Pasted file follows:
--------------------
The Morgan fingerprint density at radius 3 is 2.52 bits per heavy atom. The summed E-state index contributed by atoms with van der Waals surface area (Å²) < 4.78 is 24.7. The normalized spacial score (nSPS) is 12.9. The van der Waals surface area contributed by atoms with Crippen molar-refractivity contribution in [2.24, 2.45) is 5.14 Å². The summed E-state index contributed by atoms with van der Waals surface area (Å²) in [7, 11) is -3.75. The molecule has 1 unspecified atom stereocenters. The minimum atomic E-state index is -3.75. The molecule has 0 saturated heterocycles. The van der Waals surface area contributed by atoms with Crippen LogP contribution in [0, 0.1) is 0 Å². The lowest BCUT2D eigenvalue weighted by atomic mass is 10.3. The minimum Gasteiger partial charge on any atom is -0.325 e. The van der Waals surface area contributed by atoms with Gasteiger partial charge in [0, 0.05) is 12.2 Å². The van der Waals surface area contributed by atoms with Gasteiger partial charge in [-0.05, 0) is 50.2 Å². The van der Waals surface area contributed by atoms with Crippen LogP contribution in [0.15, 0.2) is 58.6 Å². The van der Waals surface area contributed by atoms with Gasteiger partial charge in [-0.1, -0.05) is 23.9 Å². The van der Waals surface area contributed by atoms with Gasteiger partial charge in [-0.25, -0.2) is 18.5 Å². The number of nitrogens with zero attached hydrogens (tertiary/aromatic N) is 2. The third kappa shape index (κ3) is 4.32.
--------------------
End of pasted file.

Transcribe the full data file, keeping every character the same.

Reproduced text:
The Morgan fingerprint density at radius 3 is 2.52 bits per heavy atom. The summed E-state index contributed by atoms with van der Waals surface area (Å²) < 4.78 is 24.7. The normalized spacial score (nSPS) is 12.9. The van der Waals surface area contributed by atoms with Crippen molar-refractivity contribution in [2.24, 2.45) is 5.14 Å². The summed E-state index contributed by atoms with van der Waals surface area (Å²) in [7, 11) is -3.75. The molecule has 1 unspecified atom stereocenters. The minimum atomic E-state index is -3.75. The molecule has 0 saturated heterocycles. The van der Waals surface area contributed by atoms with Crippen LogP contribution in [0, 0.1) is 0 Å². The lowest BCUT2D eigenvalue weighted by atomic mass is 10.3. The minimum Gasteiger partial charge on any atom is -0.325 e. The van der Waals surface area contributed by atoms with Gasteiger partial charge in [0, 0.05) is 12.2 Å². The van der Waals surface area contributed by atoms with Gasteiger partial charge in [-0.05, 0) is 50.2 Å². The van der Waals surface area contributed by atoms with Crippen LogP contribution in [0.15, 0.2) is 58.6 Å². The van der Waals surface area contributed by atoms with Gasteiger partial charge in [-0.1, -0.05) is 23.9 Å². The van der Waals surface area contributed by atoms with Gasteiger partial charge in [-0.25, -0.2) is 18.5 Å². The number of nitrogens with zero attached hydrogens (tertiary/aromatic N) is 2. The third kappa shape index (κ3) is 4.32.